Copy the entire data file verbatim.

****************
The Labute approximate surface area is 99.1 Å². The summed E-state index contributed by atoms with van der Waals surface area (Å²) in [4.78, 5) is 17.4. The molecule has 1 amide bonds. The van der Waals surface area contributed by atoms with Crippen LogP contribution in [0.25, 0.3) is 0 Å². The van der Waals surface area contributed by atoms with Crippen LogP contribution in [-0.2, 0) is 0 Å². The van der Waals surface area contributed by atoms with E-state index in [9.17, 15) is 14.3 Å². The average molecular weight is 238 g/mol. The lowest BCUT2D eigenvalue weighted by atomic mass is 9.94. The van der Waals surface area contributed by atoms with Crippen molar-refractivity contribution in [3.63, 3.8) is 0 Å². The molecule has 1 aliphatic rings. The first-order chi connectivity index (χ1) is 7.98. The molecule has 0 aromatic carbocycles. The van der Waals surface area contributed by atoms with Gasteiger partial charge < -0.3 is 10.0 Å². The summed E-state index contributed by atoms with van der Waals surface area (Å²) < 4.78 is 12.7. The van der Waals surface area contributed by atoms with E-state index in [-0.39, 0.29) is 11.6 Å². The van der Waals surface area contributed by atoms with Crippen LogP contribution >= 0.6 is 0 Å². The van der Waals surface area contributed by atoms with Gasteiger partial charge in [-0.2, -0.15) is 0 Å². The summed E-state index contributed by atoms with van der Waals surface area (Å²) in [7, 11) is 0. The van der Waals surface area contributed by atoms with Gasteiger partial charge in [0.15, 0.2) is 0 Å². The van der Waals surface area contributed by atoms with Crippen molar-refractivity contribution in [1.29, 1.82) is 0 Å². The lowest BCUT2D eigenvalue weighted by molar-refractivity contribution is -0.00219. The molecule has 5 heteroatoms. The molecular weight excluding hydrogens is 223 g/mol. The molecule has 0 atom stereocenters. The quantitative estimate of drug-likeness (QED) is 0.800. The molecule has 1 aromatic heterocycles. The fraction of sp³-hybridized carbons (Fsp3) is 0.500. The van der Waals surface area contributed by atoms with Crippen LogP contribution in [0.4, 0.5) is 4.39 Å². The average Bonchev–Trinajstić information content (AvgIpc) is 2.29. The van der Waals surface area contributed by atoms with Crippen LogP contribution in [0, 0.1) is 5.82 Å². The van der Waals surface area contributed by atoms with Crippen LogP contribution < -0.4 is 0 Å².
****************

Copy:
The Labute approximate surface area is 99.1 Å². The summed E-state index contributed by atoms with van der Waals surface area (Å²) in [4.78, 5) is 17.4. The molecule has 1 amide bonds. The van der Waals surface area contributed by atoms with Crippen LogP contribution in [0.25, 0.3) is 0 Å². The van der Waals surface area contributed by atoms with Crippen LogP contribution in [-0.2, 0) is 0 Å². The van der Waals surface area contributed by atoms with E-state index in [9.17, 15) is 14.3 Å². The average molecular weight is 238 g/mol. The lowest BCUT2D eigenvalue weighted by atomic mass is 9.94. The van der Waals surface area contributed by atoms with Crippen molar-refractivity contribution in [3.63, 3.8) is 0 Å². The molecule has 1 aliphatic rings. The first-order chi connectivity index (χ1) is 7.98. The molecule has 0 aromatic carbocycles. The van der Waals surface area contributed by atoms with Gasteiger partial charge < -0.3 is 10.0 Å². The summed E-state index contributed by atoms with van der Waals surface area (Å²) < 4.78 is 12.7. The van der Waals surface area contributed by atoms with E-state index in [-0.39, 0.29) is 11.6 Å². The van der Waals surface area contributed by atoms with Crippen LogP contribution >= 0.6 is 0 Å². The van der Waals surface area contributed by atoms with Gasteiger partial charge in [-0.2, -0.15) is 0 Å². The summed E-state index contributed by atoms with van der Waals surface area (Å²) in [7, 11) is 0. The van der Waals surface area contributed by atoms with Gasteiger partial charge in [0.15, 0.2) is 0 Å². The van der Waals surface area contributed by atoms with Crippen molar-refractivity contribution in [1.29, 1.82) is 0 Å². The lowest BCUT2D eigenvalue weighted by molar-refractivity contribution is -0.00219. The molecule has 5 heteroatoms. The molecular weight excluding hydrogens is 223 g/mol. The molecule has 0 atom stereocenters. The quantitative estimate of drug-likeness (QED) is 0.800. The molecule has 1 aromatic heterocycles. The fraction of sp³-hybridized carbons (Fsp3) is 0.500. The van der Waals surface area contributed by atoms with Crippen LogP contribution in [0.4, 0.5) is 4.39 Å². The average Bonchev–Trinajstić information content (AvgIpc) is 2.29. The van der Waals surface area contributed by atoms with Crippen LogP contribution in [0, 0.1) is 5.82 Å². The van der Waals surface area contributed by atoms with Crippen LogP contribution < -0.4 is 0 Å².